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Alonso finds way on base vs. careful pitchers

July 28, 2019

NEW YORK -- Mets rookie Pete Alonso is living up to his nickname “Polar Bear.” A polar bear is dangerous even when sleeping and likewise, the 24-year-old first baseman is dangerous even when he’s not crushing 474-foot home runs. In the first half, Alonso slashed .280/.372/.634 on his way to

NEW YORK -- Mets rookie Pete Alonso is living up to his nickname “Polar Bear.” A polar bear is dangerous even when sleeping and likewise, the 24-year-old first baseman is dangerous even when he’s not crushing 474-foot home runs.

In the first half, Alonso slashed .280/.372/.634 on his way to being an All-Star, but he’s been quiet to start the second half, hitting .125/.306/.375 entering Sunday. The stat to notice here is his on-base percentage. At .306, it’s not far from the league average of .322. The underlying reason for this is that Alonso has done a good job of drawing walks in the Mets’ first 14 games of the second half. He’s walked 11 times, including six times during the team’s current homestand.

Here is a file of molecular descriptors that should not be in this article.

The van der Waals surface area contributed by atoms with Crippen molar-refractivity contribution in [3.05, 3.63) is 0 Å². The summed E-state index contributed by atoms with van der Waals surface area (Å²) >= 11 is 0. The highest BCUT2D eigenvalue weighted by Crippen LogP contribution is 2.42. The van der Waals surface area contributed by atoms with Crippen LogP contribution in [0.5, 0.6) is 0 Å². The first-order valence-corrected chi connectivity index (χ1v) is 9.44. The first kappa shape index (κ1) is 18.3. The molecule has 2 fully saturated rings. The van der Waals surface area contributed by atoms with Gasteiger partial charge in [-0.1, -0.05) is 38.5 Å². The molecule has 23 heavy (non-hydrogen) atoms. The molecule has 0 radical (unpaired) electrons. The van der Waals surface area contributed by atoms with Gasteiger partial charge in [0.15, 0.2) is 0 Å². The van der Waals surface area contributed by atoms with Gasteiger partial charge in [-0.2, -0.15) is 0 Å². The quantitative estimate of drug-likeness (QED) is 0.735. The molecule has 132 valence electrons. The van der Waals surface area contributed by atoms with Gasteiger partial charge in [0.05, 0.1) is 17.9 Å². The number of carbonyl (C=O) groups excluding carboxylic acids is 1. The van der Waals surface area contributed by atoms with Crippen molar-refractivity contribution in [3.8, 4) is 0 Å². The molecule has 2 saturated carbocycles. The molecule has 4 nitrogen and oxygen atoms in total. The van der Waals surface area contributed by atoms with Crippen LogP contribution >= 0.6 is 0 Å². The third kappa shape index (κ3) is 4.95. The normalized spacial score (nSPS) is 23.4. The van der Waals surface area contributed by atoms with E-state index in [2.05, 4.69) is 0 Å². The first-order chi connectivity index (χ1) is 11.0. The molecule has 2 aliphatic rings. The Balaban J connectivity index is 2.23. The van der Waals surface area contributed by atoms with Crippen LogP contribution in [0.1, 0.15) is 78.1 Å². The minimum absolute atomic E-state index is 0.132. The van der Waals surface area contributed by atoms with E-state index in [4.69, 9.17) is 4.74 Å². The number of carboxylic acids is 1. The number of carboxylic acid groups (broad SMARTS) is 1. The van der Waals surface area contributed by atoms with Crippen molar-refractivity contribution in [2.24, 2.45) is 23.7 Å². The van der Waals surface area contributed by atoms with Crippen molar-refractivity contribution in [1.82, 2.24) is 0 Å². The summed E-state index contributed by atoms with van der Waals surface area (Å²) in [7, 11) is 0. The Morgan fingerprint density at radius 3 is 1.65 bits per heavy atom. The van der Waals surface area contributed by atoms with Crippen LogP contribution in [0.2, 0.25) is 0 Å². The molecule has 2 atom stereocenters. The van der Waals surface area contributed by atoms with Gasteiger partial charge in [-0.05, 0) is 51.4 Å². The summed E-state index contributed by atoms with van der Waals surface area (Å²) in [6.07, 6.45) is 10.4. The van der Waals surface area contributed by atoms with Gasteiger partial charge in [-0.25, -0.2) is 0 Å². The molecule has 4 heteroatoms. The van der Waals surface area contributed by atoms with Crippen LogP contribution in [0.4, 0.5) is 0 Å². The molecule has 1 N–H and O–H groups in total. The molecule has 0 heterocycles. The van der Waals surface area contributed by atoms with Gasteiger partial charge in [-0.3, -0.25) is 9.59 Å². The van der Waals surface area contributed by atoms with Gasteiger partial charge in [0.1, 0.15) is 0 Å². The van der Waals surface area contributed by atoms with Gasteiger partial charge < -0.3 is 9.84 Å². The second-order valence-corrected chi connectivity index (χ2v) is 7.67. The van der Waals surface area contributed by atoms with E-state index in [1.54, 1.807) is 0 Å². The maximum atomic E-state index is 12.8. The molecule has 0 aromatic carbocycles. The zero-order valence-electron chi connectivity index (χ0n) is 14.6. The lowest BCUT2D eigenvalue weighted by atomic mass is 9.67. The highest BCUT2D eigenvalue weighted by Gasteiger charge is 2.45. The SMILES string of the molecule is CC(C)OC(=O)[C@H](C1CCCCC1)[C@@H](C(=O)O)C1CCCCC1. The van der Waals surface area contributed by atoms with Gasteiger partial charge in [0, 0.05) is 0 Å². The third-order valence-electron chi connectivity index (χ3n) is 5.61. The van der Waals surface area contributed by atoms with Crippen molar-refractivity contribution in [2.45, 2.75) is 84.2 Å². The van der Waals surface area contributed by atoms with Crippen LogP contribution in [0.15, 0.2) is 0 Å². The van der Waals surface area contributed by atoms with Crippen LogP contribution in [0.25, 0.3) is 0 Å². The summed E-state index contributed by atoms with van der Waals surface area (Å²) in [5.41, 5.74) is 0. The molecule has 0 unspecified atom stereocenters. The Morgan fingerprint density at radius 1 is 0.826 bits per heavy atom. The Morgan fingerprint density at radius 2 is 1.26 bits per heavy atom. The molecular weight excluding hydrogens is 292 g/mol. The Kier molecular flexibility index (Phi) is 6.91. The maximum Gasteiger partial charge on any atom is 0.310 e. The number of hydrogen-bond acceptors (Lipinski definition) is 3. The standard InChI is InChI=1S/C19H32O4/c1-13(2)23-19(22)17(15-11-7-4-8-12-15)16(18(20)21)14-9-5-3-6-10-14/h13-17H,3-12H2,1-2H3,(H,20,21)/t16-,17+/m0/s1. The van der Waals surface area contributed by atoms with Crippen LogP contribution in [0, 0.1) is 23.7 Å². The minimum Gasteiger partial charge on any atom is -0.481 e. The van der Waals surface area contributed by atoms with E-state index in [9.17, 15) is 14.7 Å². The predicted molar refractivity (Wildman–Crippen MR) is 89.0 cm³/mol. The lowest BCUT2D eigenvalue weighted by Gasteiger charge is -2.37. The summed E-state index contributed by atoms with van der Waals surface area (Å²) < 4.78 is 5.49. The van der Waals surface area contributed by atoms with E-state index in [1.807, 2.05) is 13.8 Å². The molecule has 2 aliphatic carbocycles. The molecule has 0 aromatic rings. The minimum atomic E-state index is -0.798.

“Ever since the break, pitchers are being a little more careful with me,” Alonso said before Sunday’s game against the Pirates. “… If the hits aren’t falling and pitchers are being smarter with the way they pitch [to me], then I might as well take my walks and let [Robinson Canó] hit me in.”

Cano, for the most part has done this, hitting .264 with five home runs and 10 RBIs since the All-Star break.

More importantly, Alonso isn’t worried.

“I haven’t been capitalizing the way I want to on some balls in the zone, but I still feel like I’ve hit the ball hard; some of them haven’t fallen for me,” Alonso said. “I feel I’ve done a really good job with staying disciplined in the zone.”

Advanced metrics are on Alonso’s side. His BABIP, or batting average on balls in play, since the break is .074 which is a long way from his first-half mark of .298. Additionally, according to FanGraphs, Alonso’s O-Swing and Z-Swing percentage (how often he swings at pitches outside (O) and inside (Z) of the strike zone) in the second half are 31.3% and 69.9%, respectively. Both are on par with his season averages (33.1/65.2).

So unfortunately for opposing Major League pitchers, it seems the question isn’t if the polar bear will wake up, it’s when.